Iterative development is a process methodology in software engineering. It refers to a process where the different phases that make up a development lifecycle aren’t done in a step-by-step series, but are instead repeated multiple times in a smaller and repetitive process, without formally sticking to the individual steps that are part of the traditional process.
Technipages Explains Iterative Development
It’s a more flexible approach to coding, and it has one particular big advantage – the traditional SDLC or software development life cycle will traditionally struggle to cope with changes brought forth by a client’s inability to express exactly what they want, and at the beginning of the project.
Iterative development can adapt to changes partway through the development process and include the new information in the next ‘mini-cycle’ as it were. Other development processes don’t have that luxury, and thus struggle a lot more to include things that fall outside of their assigned ‘step’ in the development process. It can be done, of course, but it causes more problems in other styles of development.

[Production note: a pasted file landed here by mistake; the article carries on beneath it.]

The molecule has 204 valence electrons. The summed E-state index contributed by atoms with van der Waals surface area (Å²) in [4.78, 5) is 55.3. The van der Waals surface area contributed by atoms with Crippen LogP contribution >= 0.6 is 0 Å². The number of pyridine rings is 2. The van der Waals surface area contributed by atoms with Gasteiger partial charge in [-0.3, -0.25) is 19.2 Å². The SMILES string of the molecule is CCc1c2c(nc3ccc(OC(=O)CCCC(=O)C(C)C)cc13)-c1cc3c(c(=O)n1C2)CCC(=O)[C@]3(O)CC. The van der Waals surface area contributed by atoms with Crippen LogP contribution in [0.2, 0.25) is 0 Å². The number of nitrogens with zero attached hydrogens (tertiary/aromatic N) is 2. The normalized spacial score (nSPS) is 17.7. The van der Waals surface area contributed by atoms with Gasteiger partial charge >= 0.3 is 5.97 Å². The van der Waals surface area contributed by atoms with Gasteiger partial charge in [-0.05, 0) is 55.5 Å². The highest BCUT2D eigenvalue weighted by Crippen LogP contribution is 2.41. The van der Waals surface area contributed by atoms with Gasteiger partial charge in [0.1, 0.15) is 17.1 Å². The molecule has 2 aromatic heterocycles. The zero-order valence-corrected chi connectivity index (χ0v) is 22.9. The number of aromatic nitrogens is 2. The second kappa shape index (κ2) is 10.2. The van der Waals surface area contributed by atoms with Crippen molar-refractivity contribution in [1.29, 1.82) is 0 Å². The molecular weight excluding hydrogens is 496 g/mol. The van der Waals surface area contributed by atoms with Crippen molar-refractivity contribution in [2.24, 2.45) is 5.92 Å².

A complete development cycle of a program involves planning, design, development, testing, and implementation. In an iterative process, these steps repeat multiple times over, for different parts of a project. One mini-cycle could run for a user interface, followed by another for the presentation aspects, and yet another for the core functionality. Cycles can adapt to the needs of each individual team and project.
Common Uses of Iterative Development
- Iterative development is a more flexible development process than, say, the waterfall-model.
- Through iterative development, each major step of a development project goes through its own mini-development cycle.
- Because of unreasonable client requests and failure to communicate, iterative development can be a great alternative to other types of SDLC.
Common Misuses of Iterative Development
- Iterative development describes a step-by-step software development process.